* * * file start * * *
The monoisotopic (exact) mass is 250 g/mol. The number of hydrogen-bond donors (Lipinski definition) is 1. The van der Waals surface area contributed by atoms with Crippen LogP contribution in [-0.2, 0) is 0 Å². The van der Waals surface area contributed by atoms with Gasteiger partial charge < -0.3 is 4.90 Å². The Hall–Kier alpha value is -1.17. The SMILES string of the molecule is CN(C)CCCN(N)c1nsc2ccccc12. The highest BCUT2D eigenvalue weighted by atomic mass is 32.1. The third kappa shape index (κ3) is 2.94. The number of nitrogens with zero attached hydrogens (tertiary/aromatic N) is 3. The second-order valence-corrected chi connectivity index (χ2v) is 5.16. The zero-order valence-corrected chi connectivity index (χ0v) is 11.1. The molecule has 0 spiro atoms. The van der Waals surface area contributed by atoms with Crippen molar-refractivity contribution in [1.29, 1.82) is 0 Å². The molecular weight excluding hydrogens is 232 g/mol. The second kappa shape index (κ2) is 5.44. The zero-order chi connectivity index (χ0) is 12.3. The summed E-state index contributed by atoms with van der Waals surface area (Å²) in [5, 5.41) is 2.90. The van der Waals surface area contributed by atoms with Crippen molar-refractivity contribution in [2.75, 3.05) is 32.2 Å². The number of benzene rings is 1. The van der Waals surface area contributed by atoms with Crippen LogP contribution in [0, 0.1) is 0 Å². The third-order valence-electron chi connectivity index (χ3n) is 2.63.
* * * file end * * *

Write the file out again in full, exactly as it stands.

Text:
The monoisotopic (exact) mass is 250 g/mol. The number of hydrogen-bond donors (Lipinski definition) is 1. The van der Waals surface area contributed by atoms with Crippen LogP contribution in [-0.2, 0) is 0 Å². The van der Waals surface area contributed by atoms with Gasteiger partial charge < -0.3 is 4.90 Å². The Hall–Kier alpha value is -1.17. The SMILES string of the molecule is CN(C)CCCN(N)c1nsc2ccccc12. The highest BCUT2D eigenvalue weighted by atomic mass is 32.1. The third kappa shape index (κ3) is 2.94. The number of nitrogens with zero attached hydrogens (tertiary/aromatic N) is 3. The second-order valence-corrected chi connectivity index (χ2v) is 5.16. The zero-order valence-corrected chi connectivity index (χ0v) is 11.1. The molecule has 0 spiro atoms. The van der Waals surface area contributed by atoms with Crippen molar-refractivity contribution in [1.29, 1.82) is 0 Å². The molecular weight excluding hydrogens is 232 g/mol. The second kappa shape index (κ2) is 5.44. The zero-order chi connectivity index (χ0) is 12.3. The summed E-state index contributed by atoms with van der Waals surface area (Å²) in [5, 5.41) is 2.90. The van der Waals surface area contributed by atoms with Crippen molar-refractivity contribution in [2.75, 3.05) is 32.2 Å². The number of benzene rings is 1. The van der Waals surface area contributed by atoms with Crippen LogP contribution in [0, 0.1) is 0 Å². The third-order valence-electron chi connectivity index (χ3n) is 2.63.